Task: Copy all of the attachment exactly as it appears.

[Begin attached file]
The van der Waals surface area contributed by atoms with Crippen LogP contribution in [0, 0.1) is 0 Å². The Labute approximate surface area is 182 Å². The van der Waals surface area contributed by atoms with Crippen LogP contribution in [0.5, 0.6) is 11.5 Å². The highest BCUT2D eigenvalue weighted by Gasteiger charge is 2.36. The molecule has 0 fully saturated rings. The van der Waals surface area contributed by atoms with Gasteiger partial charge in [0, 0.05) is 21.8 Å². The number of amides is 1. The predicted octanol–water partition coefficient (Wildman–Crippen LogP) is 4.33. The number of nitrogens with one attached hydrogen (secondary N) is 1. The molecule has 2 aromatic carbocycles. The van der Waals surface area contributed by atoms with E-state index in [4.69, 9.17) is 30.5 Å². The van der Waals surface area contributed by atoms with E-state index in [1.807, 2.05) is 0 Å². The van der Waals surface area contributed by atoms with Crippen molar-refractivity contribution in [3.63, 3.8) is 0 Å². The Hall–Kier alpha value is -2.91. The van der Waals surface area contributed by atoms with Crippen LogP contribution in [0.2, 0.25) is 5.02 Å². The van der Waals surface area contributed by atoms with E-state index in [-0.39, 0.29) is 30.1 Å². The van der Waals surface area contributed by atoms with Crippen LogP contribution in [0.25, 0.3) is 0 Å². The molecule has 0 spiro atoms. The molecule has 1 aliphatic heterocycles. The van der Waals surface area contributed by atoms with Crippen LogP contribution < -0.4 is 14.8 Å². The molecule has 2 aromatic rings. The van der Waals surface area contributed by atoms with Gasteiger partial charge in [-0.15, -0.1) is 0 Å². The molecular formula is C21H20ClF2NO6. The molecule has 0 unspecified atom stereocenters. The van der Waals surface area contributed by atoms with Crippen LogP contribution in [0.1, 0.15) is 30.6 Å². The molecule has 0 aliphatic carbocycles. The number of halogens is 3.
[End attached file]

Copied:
The van der Waals surface area contributed by atoms with Crippen LogP contribution in [0, 0.1) is 0 Å². The Labute approximate surface area is 182 Å². The van der Waals surface area contributed by atoms with Crippen LogP contribution in [0.5, 0.6) is 11.5 Å². The highest BCUT2D eigenvalue weighted by Gasteiger charge is 2.36. The molecule has 0 fully saturated rings. The van der Waals surface area contributed by atoms with Gasteiger partial charge in [0, 0.05) is 21.8 Å². The number of amides is 1. The predicted octanol–water partition coefficient (Wildman–Crippen LogP) is 4.33. The number of nitrogens with one attached hydrogen (secondary N) is 1. The molecule has 2 aromatic carbocycles. The van der Waals surface area contributed by atoms with E-state index in [4.69, 9.17) is 30.5 Å². The van der Waals surface area contributed by atoms with E-state index in [1.807, 2.05) is 0 Å². The van der Waals surface area contributed by atoms with Crippen molar-refractivity contribution in [3.63, 3.8) is 0 Å². The Hall–Kier alpha value is -2.91. The van der Waals surface area contributed by atoms with Crippen LogP contribution in [0.2, 0.25) is 5.02 Å². The van der Waals surface area contributed by atoms with E-state index in [-0.39, 0.29) is 30.1 Å². The van der Waals surface area contributed by atoms with Crippen LogP contribution in [0.25, 0.3) is 0 Å². The molecule has 0 spiro atoms. The molecule has 1 aliphatic heterocycles. The van der Waals surface area contributed by atoms with Crippen LogP contribution < -0.4 is 14.8 Å². The molecule has 2 aromatic rings. The van der Waals surface area contributed by atoms with Gasteiger partial charge in [-0.15, -0.1) is 0 Å². The molecular formula is C21H20ClF2NO6. The molecule has 0 unspecified atom stereocenters. The van der Waals surface area contributed by atoms with Crippen LogP contribution in [0.1, 0.15) is 30.6 Å². The molecule has 0 aliphatic carbocycles. The number of halogens is 3.